MAKE YOURSELF VISIBLE
To help other ships see us, our best chance is to ensure we are clearly seen by the equipment on the bridge, which is radar and AIS (automated information system). Radar is a great help, but not all yachts have it, and it does take concerted focus and an understanding of how best to use it. Nearly all yachts have radar reflectors. Disappointingly tests have shown radar reflectors are not as effective at enhancing our radar signature as many people think. Active radar transponders show up much better.
AIS has been a real step change to aid collision avoidance in fog, though always remember that not all vessels use it and it is only an aid, albeit a very useful one. AIS can give the speed and course of a vessel as well as the closest point of approach (CPA) and time to the CPA: this is really useful data when navigating in fog. AIS also gives the vessel name, call sign, type and size.
Navigation lights are essential in foggy conditions. In a really thick fog the bow navigation lights can reflect back off the fog, leaving you with an eerie red or green glow.
The amount of radio traffic tends to rise in fog, though beware using VHF radio to communicate with the watch keeper of another vessel, which can be fraught with problems. There have been at least three occasions in the Dover Straits where watch keepers have opted to use radio to try to negotiate collision avoidance, which has ended unhappily in a collision! These have often come about through misidentification and language difficulties, when both watch keepers should have prioritised normal rules of the road and not allowed themselves to be distracted in an important close quarters situation.
One tactic for dealing with fog on small vessels is to head away from busy shipping channels and sail to shallow water and anchor. Once tethered to the seabed remember to sound your fog signal (for vessels over 12m, ringing a bell for five seconds every minute). Many sailors may not be familiar with the additional signal of one short, one long, one short blast that can be made after the bell if you are concerned of a risk of collision while you are an anchor.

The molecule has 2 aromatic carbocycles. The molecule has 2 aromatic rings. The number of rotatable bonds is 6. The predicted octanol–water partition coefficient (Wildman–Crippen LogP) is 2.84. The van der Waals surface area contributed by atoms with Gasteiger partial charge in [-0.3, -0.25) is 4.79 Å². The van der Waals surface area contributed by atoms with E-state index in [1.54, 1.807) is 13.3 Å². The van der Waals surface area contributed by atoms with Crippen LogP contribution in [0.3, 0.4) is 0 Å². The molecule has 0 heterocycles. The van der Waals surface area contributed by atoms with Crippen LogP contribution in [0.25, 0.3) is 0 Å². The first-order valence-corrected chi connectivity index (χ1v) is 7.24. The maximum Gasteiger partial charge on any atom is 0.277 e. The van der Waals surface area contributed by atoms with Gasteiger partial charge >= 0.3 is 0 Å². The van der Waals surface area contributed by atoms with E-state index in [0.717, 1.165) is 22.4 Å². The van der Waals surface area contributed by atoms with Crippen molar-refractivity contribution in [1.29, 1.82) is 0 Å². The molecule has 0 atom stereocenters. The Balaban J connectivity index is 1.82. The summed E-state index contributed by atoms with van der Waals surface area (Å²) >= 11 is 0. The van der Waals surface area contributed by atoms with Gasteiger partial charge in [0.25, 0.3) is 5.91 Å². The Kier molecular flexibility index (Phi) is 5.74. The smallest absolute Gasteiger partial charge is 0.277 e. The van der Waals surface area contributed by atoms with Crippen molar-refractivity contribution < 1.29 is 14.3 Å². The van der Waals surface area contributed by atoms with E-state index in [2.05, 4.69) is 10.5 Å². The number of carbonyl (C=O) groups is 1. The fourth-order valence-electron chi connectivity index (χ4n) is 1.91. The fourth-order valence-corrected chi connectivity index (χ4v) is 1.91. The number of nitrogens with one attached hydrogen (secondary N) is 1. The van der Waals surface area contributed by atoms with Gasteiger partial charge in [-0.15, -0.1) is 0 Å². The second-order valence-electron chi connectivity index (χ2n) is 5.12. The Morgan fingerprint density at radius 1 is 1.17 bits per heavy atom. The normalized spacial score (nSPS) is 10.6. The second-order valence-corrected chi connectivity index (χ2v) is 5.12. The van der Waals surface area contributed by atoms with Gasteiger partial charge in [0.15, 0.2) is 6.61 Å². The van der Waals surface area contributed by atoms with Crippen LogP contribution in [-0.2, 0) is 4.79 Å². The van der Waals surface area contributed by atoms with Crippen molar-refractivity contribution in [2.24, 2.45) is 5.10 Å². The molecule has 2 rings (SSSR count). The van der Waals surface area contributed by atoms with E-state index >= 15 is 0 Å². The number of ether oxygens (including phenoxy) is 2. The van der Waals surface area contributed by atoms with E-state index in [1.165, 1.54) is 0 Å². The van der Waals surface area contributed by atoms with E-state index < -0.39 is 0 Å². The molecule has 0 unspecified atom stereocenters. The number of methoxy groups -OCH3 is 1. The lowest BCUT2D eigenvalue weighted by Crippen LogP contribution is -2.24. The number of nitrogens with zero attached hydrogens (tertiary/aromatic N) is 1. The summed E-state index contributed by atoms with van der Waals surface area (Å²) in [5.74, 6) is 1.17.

STOPPING AND RACING
Racing in fog creates extra challenges. Fog by night can take you by surprise and it is easy to lose hard fought gains, if the helmsperson loses awareness. If you have the choice of tacking into fog or not when racing, I would take the clear option every time: humans concentrate better when they can see.
The disorientation and confusion that fog can create can easily generate high levels of stress. Mat Sweetman, captain of the J Class Rainbow, suggests: “It is easy to get freaked out in fog, [but] look at is as if it was just a dark night and it gets a whole load less stressful.”
One clue as to the existence of fog at night is an absence of ambient lights and low altitude stars. If you are on the helm and getting close to fog, it is a good idea to start a scan of your yacht instruments. Like a pilot flying into cloud, it is imperative to ‘believe in your instruments’. A regular scan is most effective but is both tiring and exacting over a long period of time. On top of normal sailing skills such as utilising the feel of your helm, tell tales (if you can still see them) and heel angle, we now need to bring in regular glances at true wind angle, boat speed, and heading. Working out a pattern for your scan is a good discipline in fog.
Sea fog is renowned over the Grand Banks. On the Transatlantic Race in 2005, fog prevailed for over six days with sustained wind speeds of 25-30 knots. Visibility was mostly less than 150 metres. Fog for nearly a week is tough going!